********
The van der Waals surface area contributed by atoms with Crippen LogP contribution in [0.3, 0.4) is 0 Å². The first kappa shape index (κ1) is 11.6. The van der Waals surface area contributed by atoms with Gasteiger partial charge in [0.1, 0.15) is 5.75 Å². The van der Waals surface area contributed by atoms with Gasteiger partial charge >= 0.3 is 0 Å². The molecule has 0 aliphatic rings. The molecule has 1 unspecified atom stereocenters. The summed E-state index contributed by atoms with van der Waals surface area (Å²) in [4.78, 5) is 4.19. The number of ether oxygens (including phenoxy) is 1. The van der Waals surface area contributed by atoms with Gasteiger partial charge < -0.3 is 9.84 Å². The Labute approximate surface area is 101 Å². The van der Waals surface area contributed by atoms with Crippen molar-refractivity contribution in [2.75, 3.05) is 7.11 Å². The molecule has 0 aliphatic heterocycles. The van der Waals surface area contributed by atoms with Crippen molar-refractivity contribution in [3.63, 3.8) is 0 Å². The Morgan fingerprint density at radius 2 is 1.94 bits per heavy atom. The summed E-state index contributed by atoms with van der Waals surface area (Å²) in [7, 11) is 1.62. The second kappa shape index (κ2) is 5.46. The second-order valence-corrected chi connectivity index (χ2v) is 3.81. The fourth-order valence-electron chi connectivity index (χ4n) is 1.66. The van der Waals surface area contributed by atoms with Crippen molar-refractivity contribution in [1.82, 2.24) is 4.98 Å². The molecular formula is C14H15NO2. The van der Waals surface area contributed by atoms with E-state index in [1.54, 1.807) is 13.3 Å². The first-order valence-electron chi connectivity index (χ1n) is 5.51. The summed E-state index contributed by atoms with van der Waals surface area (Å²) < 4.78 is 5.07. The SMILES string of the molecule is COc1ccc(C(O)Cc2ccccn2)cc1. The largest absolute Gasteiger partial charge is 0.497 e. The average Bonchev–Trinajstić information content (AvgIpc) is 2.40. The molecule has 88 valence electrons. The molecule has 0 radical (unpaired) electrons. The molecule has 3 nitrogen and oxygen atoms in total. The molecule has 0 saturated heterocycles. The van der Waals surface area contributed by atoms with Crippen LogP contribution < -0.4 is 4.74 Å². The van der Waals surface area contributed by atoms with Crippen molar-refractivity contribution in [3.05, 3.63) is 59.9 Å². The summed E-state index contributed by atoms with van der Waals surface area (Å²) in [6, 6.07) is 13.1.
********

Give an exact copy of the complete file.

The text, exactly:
The van der Waals surface area contributed by atoms with Crippen LogP contribution in [0.3, 0.4) is 0 Å². The first kappa shape index (κ1) is 11.6. The van der Waals surface area contributed by atoms with Gasteiger partial charge in [0.1, 0.15) is 5.75 Å². The van der Waals surface area contributed by atoms with Gasteiger partial charge >= 0.3 is 0 Å². The molecule has 0 aliphatic rings. The molecule has 1 unspecified atom stereocenters. The summed E-state index contributed by atoms with van der Waals surface area (Å²) in [4.78, 5) is 4.19. The number of ether oxygens (including phenoxy) is 1. The van der Waals surface area contributed by atoms with Gasteiger partial charge < -0.3 is 9.84 Å². The Labute approximate surface area is 101 Å². The van der Waals surface area contributed by atoms with Crippen molar-refractivity contribution in [2.75, 3.05) is 7.11 Å². The molecule has 0 aliphatic heterocycles. The van der Waals surface area contributed by atoms with Crippen molar-refractivity contribution in [3.63, 3.8) is 0 Å². The Morgan fingerprint density at radius 2 is 1.94 bits per heavy atom. The summed E-state index contributed by atoms with van der Waals surface area (Å²) in [7, 11) is 1.62. The second kappa shape index (κ2) is 5.46. The second-order valence-corrected chi connectivity index (χ2v) is 3.81. The fourth-order valence-electron chi connectivity index (χ4n) is 1.66. The van der Waals surface area contributed by atoms with Crippen molar-refractivity contribution in [1.82, 2.24) is 4.98 Å². The molecular formula is C14H15NO2. The van der Waals surface area contributed by atoms with E-state index in [1.54, 1.807) is 13.3 Å². The first-order valence-electron chi connectivity index (χ1n) is 5.51. The summed E-state index contributed by atoms with van der Waals surface area (Å²) < 4.78 is 5.07. The SMILES string of the molecule is COc1ccc(C(O)Cc2ccccn2)cc1. The largest absolute Gasteiger partial charge is 0.497 e. The average Bonchev–Trinajstić information content (AvgIpc) is 2.40. The molecule has 88 valence electrons. The molecule has 0 radical (unpaired) electrons. The molecule has 3 nitrogen and oxygen atoms in total. The molecule has 0 saturated heterocycles. The van der Waals surface area contributed by atoms with Crippen LogP contribution < -0.4 is 4.74 Å². The van der Waals surface area contributed by atoms with Crippen molar-refractivity contribution in [3.05, 3.63) is 59.9 Å². The summed E-state index contributed by atoms with van der Waals surface area (Å²) in [6, 6.07) is 13.1.